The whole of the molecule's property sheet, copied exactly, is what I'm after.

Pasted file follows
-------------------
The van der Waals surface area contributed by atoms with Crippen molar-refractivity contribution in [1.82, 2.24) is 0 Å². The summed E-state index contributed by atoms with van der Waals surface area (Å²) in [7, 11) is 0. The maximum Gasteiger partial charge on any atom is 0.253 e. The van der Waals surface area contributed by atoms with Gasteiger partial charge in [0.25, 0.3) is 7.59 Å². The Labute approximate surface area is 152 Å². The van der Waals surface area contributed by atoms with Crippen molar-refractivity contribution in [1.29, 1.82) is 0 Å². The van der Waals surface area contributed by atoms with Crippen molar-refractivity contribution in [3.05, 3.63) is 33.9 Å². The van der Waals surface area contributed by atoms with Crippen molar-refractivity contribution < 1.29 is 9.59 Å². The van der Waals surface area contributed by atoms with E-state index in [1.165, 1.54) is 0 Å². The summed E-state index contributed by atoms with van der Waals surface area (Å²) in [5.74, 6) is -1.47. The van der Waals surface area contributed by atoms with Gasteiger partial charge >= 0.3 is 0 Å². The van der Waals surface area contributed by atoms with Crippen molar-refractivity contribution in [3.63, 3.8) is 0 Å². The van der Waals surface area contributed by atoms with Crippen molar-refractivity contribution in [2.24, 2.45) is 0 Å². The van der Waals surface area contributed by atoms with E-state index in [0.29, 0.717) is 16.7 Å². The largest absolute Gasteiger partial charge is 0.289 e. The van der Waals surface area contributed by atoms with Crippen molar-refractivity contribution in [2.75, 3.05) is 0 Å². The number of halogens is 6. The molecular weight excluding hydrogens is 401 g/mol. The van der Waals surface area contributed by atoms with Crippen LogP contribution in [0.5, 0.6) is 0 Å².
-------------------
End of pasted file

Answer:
The van der Waals surface area contributed by atoms with Crippen molar-refractivity contribution in [1.82, 2.24) is 0 Å². The summed E-state index contributed by atoms with van der Waals surface area (Å²) in [7, 11) is 0. The maximum Gasteiger partial charge on any atom is 0.253 e. The van der Waals surface area contributed by atoms with Gasteiger partial charge in [0.25, 0.3) is 7.59 Å². The Labute approximate surface area is 152 Å². The van der Waals surface area contributed by atoms with Crippen molar-refractivity contribution in [1.29, 1.82) is 0 Å². The van der Waals surface area contributed by atoms with Crippen molar-refractivity contribution in [3.05, 3.63) is 33.9 Å². The van der Waals surface area contributed by atoms with Crippen molar-refractivity contribution < 1.29 is 9.59 Å². The van der Waals surface area contributed by atoms with E-state index in [1.165, 1.54) is 0 Å². The summed E-state index contributed by atoms with van der Waals surface area (Å²) in [5.74, 6) is -1.47. The van der Waals surface area contributed by atoms with Gasteiger partial charge >= 0.3 is 0 Å². The van der Waals surface area contributed by atoms with Crippen molar-refractivity contribution in [3.63, 3.8) is 0 Å². The van der Waals surface area contributed by atoms with Crippen molar-refractivity contribution in [2.24, 2.45) is 0 Å². The van der Waals surface area contributed by atoms with E-state index in [0.29, 0.717) is 16.7 Å². The largest absolute Gasteiger partial charge is 0.289 e. The van der Waals surface area contributed by atoms with Crippen molar-refractivity contribution in [2.75, 3.05) is 0 Å². The number of halogens is 6. The molecular weight excluding hydrogens is 401 g/mol. The van der Waals surface area contributed by atoms with Crippen LogP contribution in [0.5, 0.6) is 0 Å².